University graduates who entered the B.C. workforce on the brink of an economic downturn in 2008 emerged with lower unemployment rates and higher salaries than non-grads, a new report says.
“Today’s survey shows that the skills and knowledge these students acquired at a B.C. university prepared them to take advantage of the economic recovery,” said Andrew Petter, chairman of the Research Universities’ Council of British Columbia, which authored the report. The organization represents the interests of B.C.’s six major universities.
The survey followed graduates from the University of British Columbia, Simon Fraser University, the University of Victoria, the University of Northern British Columbia, Royal Roads University and Thompson Rivers University.
It found that, five years after collecting their degrees, the graduating class of 2008 had an unemployment rate of 4.7 per cent — well below the overall rate of 6.6 per cent in B.C. and the provincial youth unemployment rate of 12.9 per cent.
Also, those graduates were earning a yearly average of $60,000, and 96 per cent worked in jobs that required a degree.
“Students from every one of our programs are succeeding in the job market,” said UVic president Jamie Cassels. “Many of our programs lead directly to a career, and all of our programs equip students with the skills of critical thinking, problem-solving and communication that will serve them so well in the long run.”
“We have a close relationship with employers through our co-op program and different community partnerships, and they tell us that these are the kind of skills they need.”
The lowest unemployment rates in the report were in the health field, at 0.5 per cent, and the highest were in the arts and sciences at 6.3 per cent.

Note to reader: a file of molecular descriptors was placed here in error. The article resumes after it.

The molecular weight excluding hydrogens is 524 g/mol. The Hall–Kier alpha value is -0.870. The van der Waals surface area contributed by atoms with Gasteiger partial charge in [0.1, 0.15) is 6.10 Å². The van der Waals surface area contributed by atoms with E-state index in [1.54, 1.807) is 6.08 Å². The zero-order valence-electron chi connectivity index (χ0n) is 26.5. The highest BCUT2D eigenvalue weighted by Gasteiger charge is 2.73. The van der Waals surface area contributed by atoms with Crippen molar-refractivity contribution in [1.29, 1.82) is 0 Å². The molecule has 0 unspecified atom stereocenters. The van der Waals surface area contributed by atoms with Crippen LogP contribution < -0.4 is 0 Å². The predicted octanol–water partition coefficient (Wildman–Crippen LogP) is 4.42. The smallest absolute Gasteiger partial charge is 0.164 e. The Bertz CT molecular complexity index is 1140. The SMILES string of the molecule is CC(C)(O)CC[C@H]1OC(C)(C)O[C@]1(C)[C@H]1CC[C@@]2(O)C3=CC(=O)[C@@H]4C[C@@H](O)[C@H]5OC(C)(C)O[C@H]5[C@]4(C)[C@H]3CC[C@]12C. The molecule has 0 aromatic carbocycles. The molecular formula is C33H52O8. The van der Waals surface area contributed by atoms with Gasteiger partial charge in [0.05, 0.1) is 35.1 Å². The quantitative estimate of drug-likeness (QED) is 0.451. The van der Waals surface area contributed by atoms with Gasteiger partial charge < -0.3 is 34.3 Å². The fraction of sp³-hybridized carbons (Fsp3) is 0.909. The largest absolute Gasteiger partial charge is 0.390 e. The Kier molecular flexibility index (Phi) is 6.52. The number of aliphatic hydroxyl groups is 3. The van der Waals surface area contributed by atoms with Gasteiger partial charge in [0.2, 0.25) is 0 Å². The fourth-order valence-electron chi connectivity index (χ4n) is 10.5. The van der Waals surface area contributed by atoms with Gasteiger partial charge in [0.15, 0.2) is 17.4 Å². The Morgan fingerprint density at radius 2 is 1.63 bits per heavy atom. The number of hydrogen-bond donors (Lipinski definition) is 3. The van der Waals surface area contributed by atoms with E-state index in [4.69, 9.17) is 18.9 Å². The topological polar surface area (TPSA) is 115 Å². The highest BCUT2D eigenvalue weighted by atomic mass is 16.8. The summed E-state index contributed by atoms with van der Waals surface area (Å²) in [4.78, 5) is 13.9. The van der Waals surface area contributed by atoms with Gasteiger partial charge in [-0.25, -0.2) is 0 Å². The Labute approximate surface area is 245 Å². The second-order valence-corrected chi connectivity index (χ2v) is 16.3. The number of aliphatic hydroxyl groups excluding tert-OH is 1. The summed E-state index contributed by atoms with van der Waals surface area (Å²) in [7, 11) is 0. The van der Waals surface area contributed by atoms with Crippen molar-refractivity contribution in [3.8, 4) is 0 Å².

The report’s findings are boosted by Statistics Canada job numbers for 2013, which showed employment rates for people with university degrees were above 74 per cent, while employment rates for those with a certificate or diploma were 70 per cent, and with a high school diploma were 60 per cent.
Jennie Christensen, 39, is an environmental scientist who completed her PhD at UVic in 2008. She spent much of her academic life focusing on technical skills, such as applied toxicology, which she used in her environmental-monitoring career. But in her current job as an environmental services manager for Stantec in Sidney, the non-tangible skills she learned in university are just as valuable, she said.
“Mentorship, leadership skills, collaboration, learning how to present better and use criticism — these became very valuable,” Christensen said.
Ken Stephen, 29, started out studying engineering before graduating with a commerce degree from UVic in 2008.
There wasn’t a lot of fear among his classmates about job prospects, he said, and many took advantage of co-op placements to gain practical experience.
“I was fortunate in that I had secured a full-time role before I graduated. My final co-op was with a local tech company and they offered me part-time work after my co-op while I was finishing classes, then full-time work once I finished my degree,” said Stephen, who is now manager of mobile distribution at Go2mobi.
“I imagine it would have been very difficult to finish my degree without anything career-specific on my resumé other than classwork.”
Now that he’s in a position to hire, Stephen has some advice for new graduates: “Get real-world experience. Many employers see education as a must-have, but it's the real-world experience that will set you apart. … That new strategy landed me my current role in almost no time at all. Don’t assume that a degree will guarantee you a high-paying role. Be prepared to take an entry-level job and work your way up.”